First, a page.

The reintroduction of industrial hemp through State pilot programs showed potential for a crop last commercially produced in the United States in the 1950s. Industrial hemp, a crop grown historically for fiber, seed, oil, and now cannabidiol (CBD) oil, is the plant Cannabis sativa L. and any of its parts with a very low concentration of delta-9 tetrahydrocannabinol (THC), the psychoactive ingredient in marijuana. Clearly distinguishing industrial hemp from marijuana was a critical legal step in allowing hemp production to restart in the United States. Production levels grew rapidly with new producers coming into the market.
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U.S. industrial hemp acreage reported by State pilot programs increased from zero in 2013 to over 90,000 acres in 2018, the highest acreage since 1943, when 146,200 acres were planted. While the U.S. hemp industry grew rapidly and commercial hemp production was legalized again by the 2018 Farm Bill, the industry’s long-term economic viability is uncertain.
State pilot programs ushered in rapid growth of the hemp industry
The revival of the U.S. industrial hemp industry began slowly then accelerated, as is evident in the figure comparing U.S. hemp acreage by varying data sources. In 2014, only four States (Colorado, Indiana, Kentucky, and Vermont) reported hemp planted on a total of 1,866 acres. While additional States had regulations and licensing procedures under development, they were unable to pass legislation or establish acres; Colorado alone accounted for 97 percent of that acreage. The earliest pilot programs, established in 2014 and 2015, were not necessarily the largest by 2018. While Colorado, Kentucky, and Oregon licensed individual growers and expanded their programs quickly, some other early pilot programs remained small experimental projects. Indiana, for example, reported only 5 planted acres of hemp in 2015 and by 2018, that number had only grown to 16 acres. In contrast, by 2018, nationwide 22 States reported hemp planted on over 90,000 acres.
Some States licensed both greenhouse space and field acreage in the pilot programs. In 2018, 13 States reported only field production; 9 additional States reported both field and greenhouse growers. Like field acreage, greenhouse plantings grew rapidly between 2014 and 2018. By 2018, Colorado alone had nearly 5 million square feet (approximately 114 acres) of greenhouse hemp. Some of the greenhouse space is used for growing seedlings, clones, and seeds, instead of growing plants for harvest.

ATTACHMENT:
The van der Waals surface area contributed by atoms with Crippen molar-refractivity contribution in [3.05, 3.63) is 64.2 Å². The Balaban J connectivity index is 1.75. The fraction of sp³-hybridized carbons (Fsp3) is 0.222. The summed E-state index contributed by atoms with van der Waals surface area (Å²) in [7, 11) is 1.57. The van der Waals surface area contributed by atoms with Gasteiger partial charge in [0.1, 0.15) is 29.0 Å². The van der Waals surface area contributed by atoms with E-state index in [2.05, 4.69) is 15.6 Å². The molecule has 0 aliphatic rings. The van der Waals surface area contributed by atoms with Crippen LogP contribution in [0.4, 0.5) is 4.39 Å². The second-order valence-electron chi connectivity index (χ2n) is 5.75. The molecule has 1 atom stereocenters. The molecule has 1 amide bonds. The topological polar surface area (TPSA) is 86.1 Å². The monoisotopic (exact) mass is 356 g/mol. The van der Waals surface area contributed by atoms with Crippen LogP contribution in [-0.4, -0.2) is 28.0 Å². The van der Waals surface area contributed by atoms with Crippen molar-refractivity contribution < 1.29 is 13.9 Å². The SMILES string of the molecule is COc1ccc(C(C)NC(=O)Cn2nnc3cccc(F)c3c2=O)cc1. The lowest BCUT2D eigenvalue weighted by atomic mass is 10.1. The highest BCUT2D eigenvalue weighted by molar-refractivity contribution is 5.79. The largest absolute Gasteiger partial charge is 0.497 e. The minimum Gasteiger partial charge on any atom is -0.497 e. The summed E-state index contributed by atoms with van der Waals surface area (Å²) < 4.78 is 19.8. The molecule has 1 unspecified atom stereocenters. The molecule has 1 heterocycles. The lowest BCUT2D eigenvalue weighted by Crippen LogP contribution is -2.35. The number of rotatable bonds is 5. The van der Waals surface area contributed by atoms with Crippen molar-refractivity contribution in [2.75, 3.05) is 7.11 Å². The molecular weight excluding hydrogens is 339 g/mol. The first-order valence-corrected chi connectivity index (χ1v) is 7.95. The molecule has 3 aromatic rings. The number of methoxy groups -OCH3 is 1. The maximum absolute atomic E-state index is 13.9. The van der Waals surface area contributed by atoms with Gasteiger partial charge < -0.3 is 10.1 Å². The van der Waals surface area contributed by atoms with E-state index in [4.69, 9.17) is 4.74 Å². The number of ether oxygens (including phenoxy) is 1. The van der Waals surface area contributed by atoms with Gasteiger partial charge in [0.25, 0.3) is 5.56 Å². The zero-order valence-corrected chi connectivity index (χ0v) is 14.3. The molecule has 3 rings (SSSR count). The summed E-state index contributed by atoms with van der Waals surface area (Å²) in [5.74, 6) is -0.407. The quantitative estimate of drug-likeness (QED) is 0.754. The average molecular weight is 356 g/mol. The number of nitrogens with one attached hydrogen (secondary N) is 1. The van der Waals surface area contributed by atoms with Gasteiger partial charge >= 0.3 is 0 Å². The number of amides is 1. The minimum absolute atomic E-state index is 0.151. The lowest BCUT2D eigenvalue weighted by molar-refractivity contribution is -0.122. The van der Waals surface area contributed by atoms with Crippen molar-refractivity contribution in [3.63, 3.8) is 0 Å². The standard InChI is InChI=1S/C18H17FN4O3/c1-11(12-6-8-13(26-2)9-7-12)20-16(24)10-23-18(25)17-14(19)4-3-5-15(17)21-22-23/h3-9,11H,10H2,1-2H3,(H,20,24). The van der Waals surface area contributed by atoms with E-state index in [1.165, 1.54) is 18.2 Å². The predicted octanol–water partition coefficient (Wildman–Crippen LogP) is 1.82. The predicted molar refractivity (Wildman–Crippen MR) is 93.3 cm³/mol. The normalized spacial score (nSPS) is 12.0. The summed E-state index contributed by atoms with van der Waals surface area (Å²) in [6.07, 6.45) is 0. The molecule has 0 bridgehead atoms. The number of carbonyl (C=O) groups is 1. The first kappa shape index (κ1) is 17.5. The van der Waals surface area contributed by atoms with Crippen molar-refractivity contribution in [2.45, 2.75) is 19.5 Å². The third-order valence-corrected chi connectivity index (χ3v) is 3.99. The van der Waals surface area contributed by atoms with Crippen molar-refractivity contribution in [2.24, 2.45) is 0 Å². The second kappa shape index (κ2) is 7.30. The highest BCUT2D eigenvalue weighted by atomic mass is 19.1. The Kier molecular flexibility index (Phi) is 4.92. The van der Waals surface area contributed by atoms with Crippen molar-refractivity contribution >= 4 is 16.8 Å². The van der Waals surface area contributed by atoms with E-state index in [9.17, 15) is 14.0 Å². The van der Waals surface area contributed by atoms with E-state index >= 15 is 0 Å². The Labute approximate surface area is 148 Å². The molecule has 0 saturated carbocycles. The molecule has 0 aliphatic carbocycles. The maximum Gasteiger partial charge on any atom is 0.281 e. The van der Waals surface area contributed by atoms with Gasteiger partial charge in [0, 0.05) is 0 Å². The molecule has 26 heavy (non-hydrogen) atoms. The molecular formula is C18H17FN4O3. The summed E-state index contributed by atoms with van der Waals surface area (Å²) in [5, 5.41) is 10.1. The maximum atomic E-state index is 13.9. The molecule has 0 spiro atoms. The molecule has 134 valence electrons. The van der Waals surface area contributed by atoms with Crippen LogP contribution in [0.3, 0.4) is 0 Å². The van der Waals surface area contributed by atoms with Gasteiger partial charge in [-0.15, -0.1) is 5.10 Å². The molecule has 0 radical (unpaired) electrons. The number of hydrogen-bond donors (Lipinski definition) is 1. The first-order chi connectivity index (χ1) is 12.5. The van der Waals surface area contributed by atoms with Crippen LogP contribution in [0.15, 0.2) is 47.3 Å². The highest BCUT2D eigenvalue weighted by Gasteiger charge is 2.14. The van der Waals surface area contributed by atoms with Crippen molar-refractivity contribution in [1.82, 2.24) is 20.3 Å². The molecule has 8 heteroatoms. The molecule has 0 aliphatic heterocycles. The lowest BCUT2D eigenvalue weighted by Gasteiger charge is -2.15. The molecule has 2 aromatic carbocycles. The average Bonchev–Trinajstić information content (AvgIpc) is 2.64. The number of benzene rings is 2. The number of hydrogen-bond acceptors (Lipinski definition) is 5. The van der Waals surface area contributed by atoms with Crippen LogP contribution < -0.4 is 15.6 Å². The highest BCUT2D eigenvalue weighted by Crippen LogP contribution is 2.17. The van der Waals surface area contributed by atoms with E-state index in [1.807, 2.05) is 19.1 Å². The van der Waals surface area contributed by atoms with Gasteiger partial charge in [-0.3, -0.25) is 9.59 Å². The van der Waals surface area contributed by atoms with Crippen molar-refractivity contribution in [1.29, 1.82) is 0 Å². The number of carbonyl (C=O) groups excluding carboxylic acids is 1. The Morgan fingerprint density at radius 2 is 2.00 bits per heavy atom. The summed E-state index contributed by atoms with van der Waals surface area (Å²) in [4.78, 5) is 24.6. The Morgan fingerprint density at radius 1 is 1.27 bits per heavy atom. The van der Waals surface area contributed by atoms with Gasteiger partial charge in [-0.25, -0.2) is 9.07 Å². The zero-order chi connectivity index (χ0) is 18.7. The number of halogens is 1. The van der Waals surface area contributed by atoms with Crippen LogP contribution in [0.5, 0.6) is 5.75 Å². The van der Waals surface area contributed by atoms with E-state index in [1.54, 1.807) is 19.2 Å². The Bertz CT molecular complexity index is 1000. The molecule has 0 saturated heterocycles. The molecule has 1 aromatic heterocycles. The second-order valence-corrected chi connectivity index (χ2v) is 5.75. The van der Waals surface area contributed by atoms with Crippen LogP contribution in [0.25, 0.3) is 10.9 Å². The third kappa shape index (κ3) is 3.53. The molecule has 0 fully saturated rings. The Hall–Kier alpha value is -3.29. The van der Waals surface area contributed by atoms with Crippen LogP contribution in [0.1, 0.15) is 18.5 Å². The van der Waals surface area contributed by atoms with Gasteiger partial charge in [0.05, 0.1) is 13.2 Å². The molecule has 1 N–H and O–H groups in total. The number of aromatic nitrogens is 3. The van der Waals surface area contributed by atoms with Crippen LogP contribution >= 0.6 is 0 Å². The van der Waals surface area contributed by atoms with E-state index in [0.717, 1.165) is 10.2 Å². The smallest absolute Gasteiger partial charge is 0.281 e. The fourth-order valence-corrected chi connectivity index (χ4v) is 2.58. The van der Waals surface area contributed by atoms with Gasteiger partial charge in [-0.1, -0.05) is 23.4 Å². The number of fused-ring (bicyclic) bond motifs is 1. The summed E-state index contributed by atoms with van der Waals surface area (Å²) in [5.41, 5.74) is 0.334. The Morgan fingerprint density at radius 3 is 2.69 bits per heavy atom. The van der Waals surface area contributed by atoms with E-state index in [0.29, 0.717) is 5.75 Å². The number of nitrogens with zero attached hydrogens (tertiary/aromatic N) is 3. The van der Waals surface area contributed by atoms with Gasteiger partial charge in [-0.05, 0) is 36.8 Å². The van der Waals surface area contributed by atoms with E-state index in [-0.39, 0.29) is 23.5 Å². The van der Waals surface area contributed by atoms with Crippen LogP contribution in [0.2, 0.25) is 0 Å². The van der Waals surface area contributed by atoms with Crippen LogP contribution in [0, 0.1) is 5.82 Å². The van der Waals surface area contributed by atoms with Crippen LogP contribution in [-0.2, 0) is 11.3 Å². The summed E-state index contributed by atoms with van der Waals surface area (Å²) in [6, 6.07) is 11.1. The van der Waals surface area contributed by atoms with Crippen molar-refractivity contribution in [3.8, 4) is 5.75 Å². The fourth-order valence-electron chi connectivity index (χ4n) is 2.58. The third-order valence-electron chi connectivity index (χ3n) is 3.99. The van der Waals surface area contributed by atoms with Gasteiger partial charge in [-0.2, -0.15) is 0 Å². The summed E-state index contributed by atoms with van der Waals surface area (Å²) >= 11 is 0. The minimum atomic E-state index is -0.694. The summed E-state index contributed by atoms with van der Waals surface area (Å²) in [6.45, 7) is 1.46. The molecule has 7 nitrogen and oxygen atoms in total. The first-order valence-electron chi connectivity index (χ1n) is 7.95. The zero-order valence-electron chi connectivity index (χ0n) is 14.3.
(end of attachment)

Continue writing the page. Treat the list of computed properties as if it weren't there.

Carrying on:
Nationally, the number of producers reported to have approved hemp licenses increased from 292 in 2014 to 3,852 in 2018, although many of these producers were small, with an average cultivated area under 20 acres. Because of various legal and logistical issues, such as lack of appropriate seeds, uncertainty in production methods, and other factors, not all the licensed producers planted hemp or planted as many acres as they had licensed. However, the number of approved licenses more than doubled between 2017 and 2018, showing a growing interest in production.
Hemp industry information is scarce for U.S. growers
The hemp pilot programs were successful in restarting production of a crop that had not been grown in the United States for decades; however, reintroducing a crop to the agricultural landscape came with challenges. One challenge for the hemp industry is the lack of basic production and market data and information fundamental to making informed decisions. For example, lack of research on agronomic best practices for hemp or relative profitability with alternative commodities can lead to risky decision making.
The absence of data on the size and location of growers, buyers, and competitors in this fast-developing industry was identified as a significant challenge during the pilot programs. For example, producers often struggled to identify a buyer for their crop even as processors struggled to identify or contract sources of hemp. Annual reports from the State pilot programs themselves eventually provided some data, although data collected varied widely between States. The documented economic information focused on fees assessed by State programs and employment levels of the pilot programs, and level of detail and definitions of data collected vary significantly from State to State. Advocacy organizations also collected and published some information on the growing hemp industry. The USDA, Farm Service Agency began reporting data on planted hemp acres with the 2015 crop year from the subset of U.S. growers who participate in other FSA programs. Beyond basic data, agronomic and economic research on hemp is in its infancy with most current information published in non-peer reviewed journals or online. While that information can be widely accessible, it is often difficult to distinguish quality or applicability beyond a single circumstance.